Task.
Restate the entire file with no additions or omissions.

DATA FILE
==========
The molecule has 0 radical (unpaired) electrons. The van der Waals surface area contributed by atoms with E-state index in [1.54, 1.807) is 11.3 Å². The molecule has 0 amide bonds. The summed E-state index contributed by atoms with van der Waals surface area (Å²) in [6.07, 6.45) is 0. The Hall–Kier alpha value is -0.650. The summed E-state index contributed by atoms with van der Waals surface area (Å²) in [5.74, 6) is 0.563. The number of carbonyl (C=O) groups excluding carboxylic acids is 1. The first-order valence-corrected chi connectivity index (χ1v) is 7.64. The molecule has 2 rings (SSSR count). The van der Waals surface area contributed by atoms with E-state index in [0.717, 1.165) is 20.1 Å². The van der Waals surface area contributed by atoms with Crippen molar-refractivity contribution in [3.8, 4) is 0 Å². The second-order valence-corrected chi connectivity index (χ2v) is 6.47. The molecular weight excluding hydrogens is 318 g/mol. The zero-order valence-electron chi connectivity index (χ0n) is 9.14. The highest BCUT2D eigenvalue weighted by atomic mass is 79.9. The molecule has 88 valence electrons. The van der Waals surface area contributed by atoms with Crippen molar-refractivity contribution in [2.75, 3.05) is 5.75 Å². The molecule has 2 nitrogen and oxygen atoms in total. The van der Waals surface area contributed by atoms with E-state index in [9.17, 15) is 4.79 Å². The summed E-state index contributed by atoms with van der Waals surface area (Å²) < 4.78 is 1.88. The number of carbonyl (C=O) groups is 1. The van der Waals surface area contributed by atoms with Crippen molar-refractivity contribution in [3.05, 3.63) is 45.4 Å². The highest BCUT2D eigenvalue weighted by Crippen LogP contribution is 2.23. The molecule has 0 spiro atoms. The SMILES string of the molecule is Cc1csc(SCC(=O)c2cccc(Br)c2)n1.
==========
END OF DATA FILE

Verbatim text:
The molecule has 0 radical (unpaired) electrons. The van der Waals surface area contributed by atoms with E-state index in [1.54, 1.807) is 11.3 Å². The molecule has 0 amide bonds. The summed E-state index contributed by atoms with van der Waals surface area (Å²) in [6.07, 6.45) is 0. The Hall–Kier alpha value is -0.650. The summed E-state index contributed by atoms with van der Waals surface area (Å²) in [5.74, 6) is 0.563. The number of carbonyl (C=O) groups excluding carboxylic acids is 1. The first-order valence-corrected chi connectivity index (χ1v) is 7.64. The molecule has 2 rings (SSSR count). The van der Waals surface area contributed by atoms with E-state index in [0.717, 1.165) is 20.1 Å². The van der Waals surface area contributed by atoms with Crippen molar-refractivity contribution in [3.8, 4) is 0 Å². The second-order valence-corrected chi connectivity index (χ2v) is 6.47. The molecular weight excluding hydrogens is 318 g/mol. The zero-order valence-electron chi connectivity index (χ0n) is 9.14. The highest BCUT2D eigenvalue weighted by atomic mass is 79.9. The molecule has 88 valence electrons. The van der Waals surface area contributed by atoms with Crippen molar-refractivity contribution in [2.75, 3.05) is 5.75 Å². The molecule has 2 nitrogen and oxygen atoms in total. The van der Waals surface area contributed by atoms with E-state index in [9.17, 15) is 4.79 Å². The summed E-state index contributed by atoms with van der Waals surface area (Å²) < 4.78 is 1.88. The number of carbonyl (C=O) groups is 1. The van der Waals surface area contributed by atoms with Crippen molar-refractivity contribution in [3.05, 3.63) is 45.4 Å². The highest BCUT2D eigenvalue weighted by Crippen LogP contribution is 2.23. The molecule has 0 spiro atoms. The SMILES string of the molecule is Cc1csc(SCC(=O)c2cccc(Br)c2)n1.